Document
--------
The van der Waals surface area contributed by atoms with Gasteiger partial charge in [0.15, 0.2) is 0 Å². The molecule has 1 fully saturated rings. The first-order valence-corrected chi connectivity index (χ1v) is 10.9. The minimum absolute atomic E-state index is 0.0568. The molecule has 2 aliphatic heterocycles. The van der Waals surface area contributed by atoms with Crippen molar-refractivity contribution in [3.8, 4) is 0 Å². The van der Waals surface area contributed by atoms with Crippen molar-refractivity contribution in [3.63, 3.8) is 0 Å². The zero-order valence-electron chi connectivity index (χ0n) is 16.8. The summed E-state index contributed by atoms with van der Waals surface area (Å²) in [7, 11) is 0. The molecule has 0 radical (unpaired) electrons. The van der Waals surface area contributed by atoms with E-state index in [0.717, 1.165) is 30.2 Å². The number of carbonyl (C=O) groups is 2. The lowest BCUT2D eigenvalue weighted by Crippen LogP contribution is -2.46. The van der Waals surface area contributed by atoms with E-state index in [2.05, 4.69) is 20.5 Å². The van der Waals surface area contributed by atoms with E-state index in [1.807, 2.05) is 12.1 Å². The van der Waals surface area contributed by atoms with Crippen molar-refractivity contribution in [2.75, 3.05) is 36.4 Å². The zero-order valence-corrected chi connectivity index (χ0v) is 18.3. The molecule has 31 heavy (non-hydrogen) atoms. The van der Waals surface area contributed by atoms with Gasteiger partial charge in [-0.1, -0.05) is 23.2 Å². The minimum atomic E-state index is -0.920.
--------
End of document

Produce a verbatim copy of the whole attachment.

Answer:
The van der Waals surface area contributed by atoms with Gasteiger partial charge in [0.15, 0.2) is 0 Å². The molecule has 1 fully saturated rings. The first-order valence-corrected chi connectivity index (χ1v) is 10.9. The minimum absolute atomic E-state index is 0.0568. The molecule has 2 aliphatic heterocycles. The van der Waals surface area contributed by atoms with Crippen molar-refractivity contribution in [3.8, 4) is 0 Å². The van der Waals surface area contributed by atoms with Crippen molar-refractivity contribution in [3.63, 3.8) is 0 Å². The zero-order valence-electron chi connectivity index (χ0n) is 16.8. The summed E-state index contributed by atoms with van der Waals surface area (Å²) in [7, 11) is 0. The molecule has 0 radical (unpaired) electrons. The van der Waals surface area contributed by atoms with E-state index in [0.717, 1.165) is 30.2 Å². The number of carbonyl (C=O) groups is 2. The lowest BCUT2D eigenvalue weighted by Crippen LogP contribution is -2.46. The van der Waals surface area contributed by atoms with E-state index in [2.05, 4.69) is 20.5 Å². The van der Waals surface area contributed by atoms with E-state index in [1.807, 2.05) is 12.1 Å². The van der Waals surface area contributed by atoms with Crippen molar-refractivity contribution in [2.75, 3.05) is 36.4 Å². The zero-order valence-corrected chi connectivity index (χ0v) is 18.3. The molecule has 31 heavy (non-hydrogen) atoms. The van der Waals surface area contributed by atoms with Gasteiger partial charge in [-0.1, -0.05) is 23.2 Å². The minimum atomic E-state index is -0.920.